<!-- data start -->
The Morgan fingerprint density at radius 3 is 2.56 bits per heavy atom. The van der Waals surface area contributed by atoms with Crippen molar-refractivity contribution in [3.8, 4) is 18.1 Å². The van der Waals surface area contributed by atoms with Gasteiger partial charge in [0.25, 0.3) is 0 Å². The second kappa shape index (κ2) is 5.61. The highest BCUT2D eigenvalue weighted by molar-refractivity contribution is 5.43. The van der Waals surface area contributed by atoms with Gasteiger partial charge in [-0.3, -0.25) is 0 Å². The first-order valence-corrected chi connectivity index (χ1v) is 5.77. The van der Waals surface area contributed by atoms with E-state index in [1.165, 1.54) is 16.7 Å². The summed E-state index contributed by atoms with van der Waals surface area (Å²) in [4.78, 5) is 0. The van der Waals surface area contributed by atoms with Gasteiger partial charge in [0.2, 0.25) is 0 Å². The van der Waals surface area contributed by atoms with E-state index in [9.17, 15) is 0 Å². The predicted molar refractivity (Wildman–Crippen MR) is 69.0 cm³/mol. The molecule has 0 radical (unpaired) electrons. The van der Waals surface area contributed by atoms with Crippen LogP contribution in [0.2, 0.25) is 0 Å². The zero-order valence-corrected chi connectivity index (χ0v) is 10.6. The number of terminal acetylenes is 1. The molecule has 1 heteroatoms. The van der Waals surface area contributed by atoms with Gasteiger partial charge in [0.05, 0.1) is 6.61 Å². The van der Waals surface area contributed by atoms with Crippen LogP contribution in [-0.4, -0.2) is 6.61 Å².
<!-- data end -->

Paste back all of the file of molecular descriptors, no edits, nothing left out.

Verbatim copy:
The Morgan fingerprint density at radius 3 is 2.56 bits per heavy atom. The van der Waals surface area contributed by atoms with Crippen molar-refractivity contribution in [3.8, 4) is 18.1 Å². The van der Waals surface area contributed by atoms with Gasteiger partial charge in [0.25, 0.3) is 0 Å². The second kappa shape index (κ2) is 5.61. The highest BCUT2D eigenvalue weighted by molar-refractivity contribution is 5.43. The van der Waals surface area contributed by atoms with Gasteiger partial charge in [-0.3, -0.25) is 0 Å². The first-order valence-corrected chi connectivity index (χ1v) is 5.77. The van der Waals surface area contributed by atoms with E-state index in [1.165, 1.54) is 16.7 Å². The summed E-state index contributed by atoms with van der Waals surface area (Å²) in [4.78, 5) is 0. The van der Waals surface area contributed by atoms with Gasteiger partial charge in [0.2, 0.25) is 0 Å². The van der Waals surface area contributed by atoms with E-state index in [9.17, 15) is 0 Å². The predicted molar refractivity (Wildman–Crippen MR) is 69.0 cm³/mol. The molecule has 0 radical (unpaired) electrons. The van der Waals surface area contributed by atoms with Crippen LogP contribution in [0.2, 0.25) is 0 Å². The zero-order valence-corrected chi connectivity index (χ0v) is 10.6. The number of terminal acetylenes is 1. The molecule has 1 heteroatoms. The van der Waals surface area contributed by atoms with Gasteiger partial charge in [0.05, 0.1) is 6.61 Å². The van der Waals surface area contributed by atoms with Crippen LogP contribution in [-0.4, -0.2) is 6.61 Å².